Matrox's Parhelia - A Performance Paradoxby Anand Lal Shimpi on June 25, 2002 11:02 AM EST
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The first Parhelia GPUs will be found on two cards, retail and an OEM, both under the Parhelia name. The only differences between the two cards are clock speeds and prices which are as follows:
Matrox Parhelia (128MB Retail Version)
- 220MHz core clock
- 275MHz DDR memory clock (17.6GB/s of memory bandwidth)
- $399 Estimated Street Price
Matrox Parhelia (128MB OEM Version)
- 200MHz core clock
- 250MHz DDR memory clock (16GB/s of memory bandwidth)
- $369 Estimated Street Price?
The boards we received were final hardware and were running at final clock speeds. The first board we tested ended up dying on us after a little over 24 hours of testing. Early in its testing (before any 3D tests were run), the fan failed due to a loose wire, which may have damaged the core. Remember that an overheating core reduces the life of a chip and we believe that this may have been the cause of the card's failure. Matrox attributed the loose fan cable to the card being handled a lot before it was shipped to us in order to ensure that it would work properly.
Due to the time-sensitive nature of this article Matrox had to fly down a pair of replacement cards in order to have them in our hands for today's review. Although the Matrox team was supposed to be on a holiday, they were actually hard at work making sure we had a working card and that we had no issues testing. We definitely appreciated Matrox's efforts and the attention they gave the situation. We don't believe that there was anything inherently wrong with the Parhelia's design that caused the initial board failure, but we will continuously test the functional cards we have now to make certain. Matrox will also be dissecting our original board to try and determine the cause of death.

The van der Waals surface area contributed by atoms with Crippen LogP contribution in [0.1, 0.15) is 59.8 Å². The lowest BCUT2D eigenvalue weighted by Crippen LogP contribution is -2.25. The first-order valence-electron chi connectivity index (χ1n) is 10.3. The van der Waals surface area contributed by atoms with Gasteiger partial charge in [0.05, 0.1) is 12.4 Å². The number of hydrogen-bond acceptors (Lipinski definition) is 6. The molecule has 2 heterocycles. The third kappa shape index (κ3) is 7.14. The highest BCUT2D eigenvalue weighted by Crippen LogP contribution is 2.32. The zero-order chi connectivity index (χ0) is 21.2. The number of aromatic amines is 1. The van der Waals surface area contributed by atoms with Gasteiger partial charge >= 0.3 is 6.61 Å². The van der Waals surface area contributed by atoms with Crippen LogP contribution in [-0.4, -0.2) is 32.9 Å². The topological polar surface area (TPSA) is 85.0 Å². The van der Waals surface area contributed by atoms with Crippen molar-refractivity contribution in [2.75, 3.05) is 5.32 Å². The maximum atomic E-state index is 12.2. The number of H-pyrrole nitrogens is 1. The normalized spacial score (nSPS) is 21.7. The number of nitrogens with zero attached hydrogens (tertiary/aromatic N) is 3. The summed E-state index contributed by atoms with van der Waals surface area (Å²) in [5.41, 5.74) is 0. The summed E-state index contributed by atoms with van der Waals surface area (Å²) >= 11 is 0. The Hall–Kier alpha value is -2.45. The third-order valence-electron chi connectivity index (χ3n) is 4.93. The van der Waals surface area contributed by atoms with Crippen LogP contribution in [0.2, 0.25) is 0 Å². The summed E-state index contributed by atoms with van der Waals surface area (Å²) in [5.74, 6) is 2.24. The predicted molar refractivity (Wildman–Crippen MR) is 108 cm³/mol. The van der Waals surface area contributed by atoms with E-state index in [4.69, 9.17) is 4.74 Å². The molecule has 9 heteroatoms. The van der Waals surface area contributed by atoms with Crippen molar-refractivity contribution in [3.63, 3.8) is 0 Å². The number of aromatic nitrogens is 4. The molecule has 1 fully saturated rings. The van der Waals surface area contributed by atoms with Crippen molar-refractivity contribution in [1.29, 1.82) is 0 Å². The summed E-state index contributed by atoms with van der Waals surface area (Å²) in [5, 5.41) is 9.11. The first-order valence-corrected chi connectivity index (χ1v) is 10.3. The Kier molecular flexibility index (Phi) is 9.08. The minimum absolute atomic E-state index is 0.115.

The first thing you'll notice about the Parhelia's PCB layout is that it's unlike anything you've ever seen. The physical size of the card is close to that of a GeForce3 or GeForce4 Ti 4200, but the layout of the components differs greatly.
Matrox placed two of the eight memory chips at an angle to the GPU in order to maintain equal trace lengths between each memory chip and the memory controller on the GPU. The power circuitry on the right of the board takes up very little real estate on the PCB, which could mean one or more of the following:
1) The Parhelia at 220MHz draws less current than a GeForce4 Ti 4600. This is more of a question of whether the greater transistor count outweighs the lower clock speed of the Parhelia. Rough estimates place the Parhelia and GeForce4 cards at relatively similar current draws.
2) The Parhelia uses more expensive power regulation circuitry, which is easy to believe considering the component choices Matrox made.
On the flip side of the board you'll see all of the solder pads for an extra 128MB of memory and all of the pads for the termination resistors that go along with the added memory. Matrox will be offering a higher clocked version of the Parhelia with 256MB of memory later this year; a 64MB card will also follow.